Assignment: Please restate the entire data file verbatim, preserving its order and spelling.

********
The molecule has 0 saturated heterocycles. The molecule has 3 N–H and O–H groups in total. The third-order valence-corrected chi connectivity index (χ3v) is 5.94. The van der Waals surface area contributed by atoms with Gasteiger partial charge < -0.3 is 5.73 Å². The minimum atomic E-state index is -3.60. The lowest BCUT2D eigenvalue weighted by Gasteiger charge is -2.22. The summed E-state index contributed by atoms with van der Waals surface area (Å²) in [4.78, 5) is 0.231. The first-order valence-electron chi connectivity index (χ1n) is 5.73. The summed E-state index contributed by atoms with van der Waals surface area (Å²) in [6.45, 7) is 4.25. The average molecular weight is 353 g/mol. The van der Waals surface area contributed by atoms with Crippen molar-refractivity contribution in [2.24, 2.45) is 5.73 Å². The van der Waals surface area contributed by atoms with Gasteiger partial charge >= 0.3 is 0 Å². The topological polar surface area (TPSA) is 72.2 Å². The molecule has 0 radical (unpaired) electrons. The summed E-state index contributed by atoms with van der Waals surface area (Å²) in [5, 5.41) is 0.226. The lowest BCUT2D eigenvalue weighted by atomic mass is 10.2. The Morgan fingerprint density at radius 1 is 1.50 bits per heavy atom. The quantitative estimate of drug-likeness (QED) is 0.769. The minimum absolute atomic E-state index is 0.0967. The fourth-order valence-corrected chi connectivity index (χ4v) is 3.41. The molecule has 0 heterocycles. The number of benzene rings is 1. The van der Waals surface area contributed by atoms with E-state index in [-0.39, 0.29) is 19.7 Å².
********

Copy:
The molecule has 0 saturated heterocycles. The molecule has 3 N–H and O–H groups in total. The third-order valence-corrected chi connectivity index (χ3v) is 5.94. The van der Waals surface area contributed by atoms with Gasteiger partial charge < -0.3 is 5.73 Å². The minimum atomic E-state index is -3.60. The lowest BCUT2D eigenvalue weighted by Gasteiger charge is -2.22. The summed E-state index contributed by atoms with van der Waals surface area (Å²) in [4.78, 5) is 0.231. The first-order valence-electron chi connectivity index (χ1n) is 5.73. The summed E-state index contributed by atoms with van der Waals surface area (Å²) in [6.45, 7) is 4.25. The average molecular weight is 353 g/mol. The van der Waals surface area contributed by atoms with Crippen molar-refractivity contribution in [2.24, 2.45) is 5.73 Å². The van der Waals surface area contributed by atoms with Gasteiger partial charge >= 0.3 is 0 Å². The topological polar surface area (TPSA) is 72.2 Å². The molecule has 0 radical (unpaired) electrons. The summed E-state index contributed by atoms with van der Waals surface area (Å²) in [5, 5.41) is 0.226. The lowest BCUT2D eigenvalue weighted by atomic mass is 10.2. The Morgan fingerprint density at radius 1 is 1.50 bits per heavy atom. The quantitative estimate of drug-likeness (QED) is 0.769. The minimum absolute atomic E-state index is 0.0967. The fourth-order valence-corrected chi connectivity index (χ4v) is 3.41. The molecule has 0 heterocycles. The number of benzene rings is 1. The van der Waals surface area contributed by atoms with E-state index in [-0.39, 0.29) is 19.7 Å².